How to prepare for your PhD viva
Anyone who has never made a mistake has never tried anything new -- Albert Einstein (1879-1955)
- Mental preparation: Fill yourself with confidence. You have prepared the thesis for so many years (since you started your research), but the examiner has only studied it for a short period of time. You are a world expert in the thesis (otherwise you don't deserve to pass, and I wouldn't have supported your submission). You are there to tell the examiners something substantial and original.
- The examiners' job: The examiners' primary jobs are to establish: (a)
whether the thesis has made *substantial* and *original* contributions to the subject; and (b) whether the thesis is your work, not someone else's. Question (a) is mainly answered by the thesis, but the examiners may need to seek clarification during the viva. Question (b) is mainly answered through the viva; for this reason, you must know your thesis inside-out.
- Format of the viva: The examiners will normally ask you to summarize what you have done in the thesis. This is your chance to set the agenda: you want to focus them on what you think are important in the thesis. Questions often follow your summary. The best preparation is to write down your summary (if you haven't done so yet), practice reading it out until fluent.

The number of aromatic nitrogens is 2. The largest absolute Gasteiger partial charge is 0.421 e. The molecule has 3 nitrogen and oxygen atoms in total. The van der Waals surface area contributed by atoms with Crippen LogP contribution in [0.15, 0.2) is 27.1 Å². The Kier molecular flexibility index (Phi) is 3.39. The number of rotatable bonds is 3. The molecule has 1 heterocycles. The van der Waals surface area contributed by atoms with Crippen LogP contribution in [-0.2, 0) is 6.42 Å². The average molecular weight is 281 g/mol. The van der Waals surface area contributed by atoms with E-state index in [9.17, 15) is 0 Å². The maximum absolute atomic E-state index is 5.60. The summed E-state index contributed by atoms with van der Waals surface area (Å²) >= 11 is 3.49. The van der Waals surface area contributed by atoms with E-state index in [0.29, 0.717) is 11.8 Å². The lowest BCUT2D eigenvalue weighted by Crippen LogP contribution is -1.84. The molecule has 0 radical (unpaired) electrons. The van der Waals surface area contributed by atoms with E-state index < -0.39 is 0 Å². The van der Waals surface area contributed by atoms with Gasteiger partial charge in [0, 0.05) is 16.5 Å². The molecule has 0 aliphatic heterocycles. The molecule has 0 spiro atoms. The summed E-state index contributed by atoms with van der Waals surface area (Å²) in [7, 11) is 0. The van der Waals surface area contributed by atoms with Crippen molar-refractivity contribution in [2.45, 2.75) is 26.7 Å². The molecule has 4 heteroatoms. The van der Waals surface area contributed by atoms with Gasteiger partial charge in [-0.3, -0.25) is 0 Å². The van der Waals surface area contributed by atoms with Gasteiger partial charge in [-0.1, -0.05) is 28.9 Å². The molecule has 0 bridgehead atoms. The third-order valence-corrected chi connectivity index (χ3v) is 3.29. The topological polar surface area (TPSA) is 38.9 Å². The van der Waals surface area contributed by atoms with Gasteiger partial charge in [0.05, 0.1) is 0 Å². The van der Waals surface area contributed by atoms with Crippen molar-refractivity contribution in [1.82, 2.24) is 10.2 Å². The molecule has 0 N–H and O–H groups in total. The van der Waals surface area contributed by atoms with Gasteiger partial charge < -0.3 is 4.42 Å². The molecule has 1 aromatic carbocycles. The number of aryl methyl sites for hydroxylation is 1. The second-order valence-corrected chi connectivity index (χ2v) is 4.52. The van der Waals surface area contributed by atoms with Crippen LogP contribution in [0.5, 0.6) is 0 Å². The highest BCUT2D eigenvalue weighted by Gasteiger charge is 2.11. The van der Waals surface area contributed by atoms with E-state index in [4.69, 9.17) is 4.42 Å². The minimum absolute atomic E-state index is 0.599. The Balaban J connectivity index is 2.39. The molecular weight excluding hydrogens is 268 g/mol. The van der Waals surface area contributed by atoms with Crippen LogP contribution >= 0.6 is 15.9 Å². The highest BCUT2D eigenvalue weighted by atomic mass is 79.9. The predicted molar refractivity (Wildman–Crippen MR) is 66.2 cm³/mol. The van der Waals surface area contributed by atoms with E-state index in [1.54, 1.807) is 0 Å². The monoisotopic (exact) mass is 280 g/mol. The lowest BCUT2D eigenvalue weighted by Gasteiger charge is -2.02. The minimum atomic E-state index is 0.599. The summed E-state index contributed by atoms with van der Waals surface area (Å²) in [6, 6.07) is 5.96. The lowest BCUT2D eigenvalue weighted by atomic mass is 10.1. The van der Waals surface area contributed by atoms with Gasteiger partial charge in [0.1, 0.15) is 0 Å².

- Errors: Don't worry about errors in the thesis at this stage. There are always errors. Of course they give examiners justifications for saying "the thesis is not ready yet", should they lean towards failing the thesis. But don't let this worry you and dent your confidence.
- Serious Omission/Errors: If you find serious omissions (or errors) in your thesis, the best way to handle the situation is to write a new section (revised version in the case of errors) and
bring it to the viva. This will eventually be added to the final version of the thesis (or replacing the relevant sections).
- Assessment: The examiners will assess your ability to defend your thesis. Don't be alarmed if they ask tough questions. Sometimes they don't have answers to the questions themselves. Examiners often use such questions to assess the depth of your knowledge in what you have done.
- Answering questions: Listen to the examiners' questions carefully before answering. It is a good idea to pause for one second after a question is asked. Don't hesitate to ask the examiners to repeat their questions. You may also rephrase the questions to confirm that you understand the questions correctly.
- Scope of the research: The examiners (due to their own interests) may ask you questions on issues which are not central to your thesis. When this is the case, explain that this is out of the scope of your thesis.
- When to defend and when to concede: The examiner may criticize part of your work. When the criticism is on issues fundamental to your major claims, you must defend yourself clearly. You may concede on issues that are not central to your claims. Conceding everything or defending the undefendable are both serious errors.
- Bibliography: Nobody expects you to remember every piece of work that you have cited. Obviously the more you remember the better. You must know the core references inside-out, but don't lose confident just because you can't remember minor references.
The above advice is a personal view, given by
Edward Tsang; last updated 2007.07.06